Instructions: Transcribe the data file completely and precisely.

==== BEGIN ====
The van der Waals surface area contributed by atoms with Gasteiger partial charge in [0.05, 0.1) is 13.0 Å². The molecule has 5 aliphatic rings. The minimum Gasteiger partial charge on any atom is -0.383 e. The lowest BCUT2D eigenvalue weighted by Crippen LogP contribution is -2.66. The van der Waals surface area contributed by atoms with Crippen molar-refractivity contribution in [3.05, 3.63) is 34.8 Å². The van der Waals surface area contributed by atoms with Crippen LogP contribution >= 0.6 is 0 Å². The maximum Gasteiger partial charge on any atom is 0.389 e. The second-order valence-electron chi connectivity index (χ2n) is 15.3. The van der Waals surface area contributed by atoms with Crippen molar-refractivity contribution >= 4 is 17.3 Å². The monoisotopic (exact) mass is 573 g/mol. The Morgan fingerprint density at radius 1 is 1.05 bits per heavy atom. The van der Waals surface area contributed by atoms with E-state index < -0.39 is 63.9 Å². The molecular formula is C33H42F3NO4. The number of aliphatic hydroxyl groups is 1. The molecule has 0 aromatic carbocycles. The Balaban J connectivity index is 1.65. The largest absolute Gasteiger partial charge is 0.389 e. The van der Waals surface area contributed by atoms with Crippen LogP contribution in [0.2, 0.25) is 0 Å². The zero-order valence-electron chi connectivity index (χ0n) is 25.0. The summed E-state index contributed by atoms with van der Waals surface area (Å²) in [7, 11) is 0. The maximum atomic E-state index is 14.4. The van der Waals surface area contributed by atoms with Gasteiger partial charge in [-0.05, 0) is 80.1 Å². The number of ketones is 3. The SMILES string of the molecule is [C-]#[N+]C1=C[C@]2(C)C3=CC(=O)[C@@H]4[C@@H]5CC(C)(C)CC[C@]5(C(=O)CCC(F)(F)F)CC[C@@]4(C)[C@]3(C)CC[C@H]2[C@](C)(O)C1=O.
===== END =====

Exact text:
The van der Waals surface area contributed by atoms with Gasteiger partial charge in [0.05, 0.1) is 13.0 Å². The molecule has 5 aliphatic rings. The minimum Gasteiger partial charge on any atom is -0.383 e. The lowest BCUT2D eigenvalue weighted by Crippen LogP contribution is -2.66. The van der Waals surface area contributed by atoms with Crippen molar-refractivity contribution in [3.05, 3.63) is 34.8 Å². The van der Waals surface area contributed by atoms with Crippen LogP contribution >= 0.6 is 0 Å². The maximum Gasteiger partial charge on any atom is 0.389 e. The second-order valence-electron chi connectivity index (χ2n) is 15.3. The van der Waals surface area contributed by atoms with Crippen molar-refractivity contribution >= 4 is 17.3 Å². The monoisotopic (exact) mass is 573 g/mol. The Morgan fingerprint density at radius 1 is 1.05 bits per heavy atom. The van der Waals surface area contributed by atoms with E-state index < -0.39 is 63.9 Å². The molecular formula is C33H42F3NO4. The number of aliphatic hydroxyl groups is 1. The molecule has 0 aromatic carbocycles. The Balaban J connectivity index is 1.65. The largest absolute Gasteiger partial charge is 0.389 e. The van der Waals surface area contributed by atoms with Crippen LogP contribution in [0.2, 0.25) is 0 Å². The zero-order valence-electron chi connectivity index (χ0n) is 25.0. The summed E-state index contributed by atoms with van der Waals surface area (Å²) in [7, 11) is 0. The maximum atomic E-state index is 14.4. The van der Waals surface area contributed by atoms with Gasteiger partial charge in [-0.05, 0) is 80.1 Å². The number of ketones is 3. The SMILES string of the molecule is [C-]#[N+]C1=C[C@]2(C)C3=CC(=O)[C@@H]4[C@@H]5CC(C)(C)CC[C@]5(C(=O)CCC(F)(F)F)CC[C@@]4(C)[C@]3(C)CC[C@H]2[C@](C)(O)C1=O.